43 Brooklyn Court 1938 rental contract

Brooklyn Court, 153 Route des Soeurs (today Ruijin Er Lu) has attracted my attention for a number of years. Although not outstanding on the outside, the multistorey appartement building designed by an Austro-Hungarian team of architects has very nice feature inside (see post “Return to Brooklyn Court” for more details). It was built and owned by ARCO (Asia Realty Company).

My interest was first raised in this underrated building with the discovery many years ago of an original rental contract for an appartement in Brooklyn Court from 1938. Above picture shows the cover of the folded document, a Lease Contract between Asia Realty Company Federal Inc USA and Mr Char Kee Chow from Aug 16th 1938 for 67 dollars per month. The document inside the folder is actual the renewal of the contrat from October 5th 1939. A 17% was added to the rent for water (!).

First page of the rental contract

Being in real estate myself, this attracted my attention as the rental contract is not much different than rental contract nowadays. The lessee was responsible for fees and taxes, using only the apartment as residence (though a law firm was registered in the same building and probably using their apartment as an office) and sub-letting was not allowed. The tenant was also not allowed to make alteration or to place any kind of sign on the exterior windows. Just as today, he was responsible for the interior and decoration. In case of need, they could always use a construction company like “Gordon & Co“.

What was is surprising is article 19, where it is specifically mentioned that an auction cannot take place in the apartment without the written consent of the owner and if all bills had been paid. It seems that this kind of auction of all properties in an apartment was quite common. Probably when people left Shanghai, they would sell off there properties to raise cash. Maybe this kind of sales also happened if they left and did not come back, for whatever reason. This is reinforced by article 22, stating that all furnitures can be used to guarantee rental debts, and that no furniture can be removed without the authorization of the apartment owner, with a watchman possibly being appointed if rent is overdue by more than 15 days, presumably so that personal effects in the apartment cannot be removed without paying the overdue bill. I found reference to such house auction while researching auction house Noel, Murray & Co in post “Letter from Hugh Martin“.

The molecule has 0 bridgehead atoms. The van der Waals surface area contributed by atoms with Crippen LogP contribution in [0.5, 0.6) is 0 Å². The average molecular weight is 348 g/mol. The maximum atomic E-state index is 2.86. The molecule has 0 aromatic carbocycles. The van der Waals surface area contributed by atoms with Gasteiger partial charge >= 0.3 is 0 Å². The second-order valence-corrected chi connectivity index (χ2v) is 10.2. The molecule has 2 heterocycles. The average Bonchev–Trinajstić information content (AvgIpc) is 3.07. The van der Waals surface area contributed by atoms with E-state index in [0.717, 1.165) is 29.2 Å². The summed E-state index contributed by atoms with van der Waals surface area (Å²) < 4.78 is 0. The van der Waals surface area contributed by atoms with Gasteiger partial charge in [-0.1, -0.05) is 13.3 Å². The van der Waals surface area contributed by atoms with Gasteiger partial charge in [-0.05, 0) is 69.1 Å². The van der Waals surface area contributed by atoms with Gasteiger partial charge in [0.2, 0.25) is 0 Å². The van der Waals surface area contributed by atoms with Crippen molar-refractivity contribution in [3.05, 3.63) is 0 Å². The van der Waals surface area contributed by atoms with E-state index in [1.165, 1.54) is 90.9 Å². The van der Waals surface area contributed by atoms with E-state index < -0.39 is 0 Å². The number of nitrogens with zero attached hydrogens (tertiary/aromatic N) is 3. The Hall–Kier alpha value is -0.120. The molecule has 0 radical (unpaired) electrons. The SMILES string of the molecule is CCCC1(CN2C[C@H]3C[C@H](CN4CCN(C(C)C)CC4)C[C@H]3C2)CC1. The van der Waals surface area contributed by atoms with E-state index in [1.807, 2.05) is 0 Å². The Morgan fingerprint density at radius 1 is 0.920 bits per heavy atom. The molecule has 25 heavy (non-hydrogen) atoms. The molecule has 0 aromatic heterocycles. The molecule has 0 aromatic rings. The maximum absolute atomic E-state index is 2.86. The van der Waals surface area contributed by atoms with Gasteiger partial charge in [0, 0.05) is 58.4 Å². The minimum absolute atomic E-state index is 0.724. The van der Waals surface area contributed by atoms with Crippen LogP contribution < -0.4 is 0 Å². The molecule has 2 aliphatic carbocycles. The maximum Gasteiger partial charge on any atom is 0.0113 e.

Article 32 even mentions that the representative of an organisation renting the premises is personnaly responsible for paying for it in case the organisation does not settle the bill. The practice of disappearing without paying rent overdue must have been common in Old Shanghai, for all these closes to be inserted. It was also possible to have a guarantor for the rent, which was governed by article 34 and 35.

Signature page of the rental contract

The most surprising for a rental contract in Shanghai, was that “questions and dispute arising out of this lease shall be determined on the basis on the Laws of the United States of America”. The principal or extraterritoriality that allowed foreigners from major powers in China to be treated under the law of their country was also applied to companies. So an American Court, at the general consulate, would decide on a dispute between lessor and a foreign tenant, or the mixed courts of the French Concession if the tenant was Chinese. It is also added that “the customs usually observed in Shanghai shall be taken into consideration”.